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Sherry-Lehmann’s Adams Optimistic About High-End Wine Business, Expanding Into New Territory

August 26, 2011

Sherry-Lehmann Wine & Spirits, the 77-year-old retailing powerhouse in New York City, has enjoyed steady growth in the wake of the recession and continued success of its Bordeaux business after Diageo pulled out in 2010. Led by CEO Chris Adams, who was also named chairman in November 2010, the Manhattan institution totaled $44.5 million last year, and Adams says sales were up 13% in the first half of 2011. Shanken News Daily recently spoke with Adams to discuss current retail trends and Sherry-Lehmann’s outlook for the future.

SND: What changes have you seen in sales this year?

Adams: There has been a perceptible trade-up happening for us. In 2008 and 2009, we saw customers trading down: buying sparkling wines instead of Champagne, buying petite chateau Bordeaux instead of cru classé. And the 2009 Bordeaux futures campaign in the summer of ’10 sort of marked a point at which the customers felt like they could spend more money. And then that was brought home even more so in the fall of 2010 and into the holidays when we saw great Champagne sales. So there’s reason to be optimistic. For a long time it was cautious optimism, but we’re feeling much better this year than we have for the last few.

SND: How do you feel about Bordeaux’s 2010 vintage?

Adams: I’m concerned with 2010 on two fronts. One is that there is higher international demand than there’s ever been. And then we’ve lost quite a bit on currency. Having said that, we’re seeing that there’s less wine being made available to the market, so that increases the demand for what is available. At many points it becomes for the consumer a chance at access. Price becomes not completely secondary but it’s two functions: 1) Can I even get the wine? And 2) If I am getting it, where is that price relative to the market? And our position is that we’ve been doing Bordeaux futures since the 1959 vintage so we have a track record of being able to offer these wines. We feel that America should still be an attractive market and that Sherry-Lehmann should be the place that customers go to get these wines.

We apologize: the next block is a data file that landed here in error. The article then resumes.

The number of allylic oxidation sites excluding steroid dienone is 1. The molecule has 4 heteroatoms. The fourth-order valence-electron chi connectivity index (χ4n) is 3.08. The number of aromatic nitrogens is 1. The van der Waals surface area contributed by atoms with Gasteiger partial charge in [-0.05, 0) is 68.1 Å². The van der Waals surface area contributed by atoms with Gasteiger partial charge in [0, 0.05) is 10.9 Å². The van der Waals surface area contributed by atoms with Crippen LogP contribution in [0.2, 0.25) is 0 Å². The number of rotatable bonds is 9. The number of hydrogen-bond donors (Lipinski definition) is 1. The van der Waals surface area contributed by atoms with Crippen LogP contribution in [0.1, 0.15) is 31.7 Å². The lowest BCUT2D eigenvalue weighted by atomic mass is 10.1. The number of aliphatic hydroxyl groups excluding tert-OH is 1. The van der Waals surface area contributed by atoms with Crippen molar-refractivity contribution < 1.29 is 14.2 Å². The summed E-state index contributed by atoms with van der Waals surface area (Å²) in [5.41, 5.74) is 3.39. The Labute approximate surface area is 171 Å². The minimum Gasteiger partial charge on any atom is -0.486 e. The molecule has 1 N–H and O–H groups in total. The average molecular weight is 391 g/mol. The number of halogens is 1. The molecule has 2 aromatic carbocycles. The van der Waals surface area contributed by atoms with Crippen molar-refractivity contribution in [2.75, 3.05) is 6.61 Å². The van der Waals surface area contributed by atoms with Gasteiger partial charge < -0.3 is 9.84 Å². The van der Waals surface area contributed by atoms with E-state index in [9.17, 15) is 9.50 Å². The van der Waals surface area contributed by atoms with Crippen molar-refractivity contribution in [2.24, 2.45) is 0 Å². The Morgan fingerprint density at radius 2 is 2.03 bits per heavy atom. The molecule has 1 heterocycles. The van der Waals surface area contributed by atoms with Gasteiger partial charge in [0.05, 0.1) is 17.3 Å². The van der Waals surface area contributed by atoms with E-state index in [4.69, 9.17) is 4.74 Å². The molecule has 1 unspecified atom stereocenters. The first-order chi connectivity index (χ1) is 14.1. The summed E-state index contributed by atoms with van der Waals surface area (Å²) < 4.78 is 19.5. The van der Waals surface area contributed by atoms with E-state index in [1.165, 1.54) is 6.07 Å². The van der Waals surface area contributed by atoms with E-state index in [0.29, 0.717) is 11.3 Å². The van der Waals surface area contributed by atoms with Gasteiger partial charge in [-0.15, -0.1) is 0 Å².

SND: What other trends are you seeing in lower-tier wines or in general?

Adams: We’re seeing strength in New Zealand Sauvignon Blancs. Argentine Malbec for us is still a growth category. Our private label there is Miguel Mendoza Malbec made by Enrique Foster. And we’re still seeing a lot of people following these wines at the $15-to-$20 price point, especially in the warmer weather. We’ve had great success in the past year with the 2009 Beaujolais. There are some benchmark wines made there, and as soon as I bring a container in, I find myself ordering another a few weeks later. So it’s nice to see the focus on affordable fresh wines still there.

SND: What regions do you sell the most of?

Adams: Most of our sales are from France—Bordeaux, Burgundy, Champagne. Obviously, we follow the Rhône, Loire and Alsace as well. And then after that we sell a lot of wines from California. Even in the down economy, we were able to position our offerings from California to meet the right price points. And then of course Italy, Spain, Germany, Chile, plus South Africa is coming back a little bit.

SND: Spirits account for roughly 5% of your sales. Where are you seeing growth in that category?

Adams: We’re seeing a trade-up there as well. People are spending a little bit more on their vodkas and whiskies. When we moved into our current location (in 2007), spirits became a growth category for us but it’s leveled off. There’s still a little bit of growth, but it’s not astronomical like it was when we first moved here.

SND: How do you feel about wine being sold in grocery stores?

Adams: We don’t believe that it’s the right thing. And for me it’s a matter of, you can’t just suddenly change the rules and tell people that all the business models they’ve built for decades or years are no longer applicable. It just doesn’t seem that any proposal I’ve seen for wine in grocery stores deals effectively with the people who have existing businesses. Is it impossible? I’m not going to say that, but they haven’t shown anything (that seems fair).

SND: What are your plans for the future? Are you still considering opening new stores?

Adams: Now that the economy is getting brighter, there are a few things I’ve been thinking about. I can’t disclose too much, but yes, we’re interested in positioning this store outside of New York state the way it should be positioned. I’m taking it quite seriously. I hope that we can do something in the next 12 to 18 months. I’m optimistic that it can be fulfilled.

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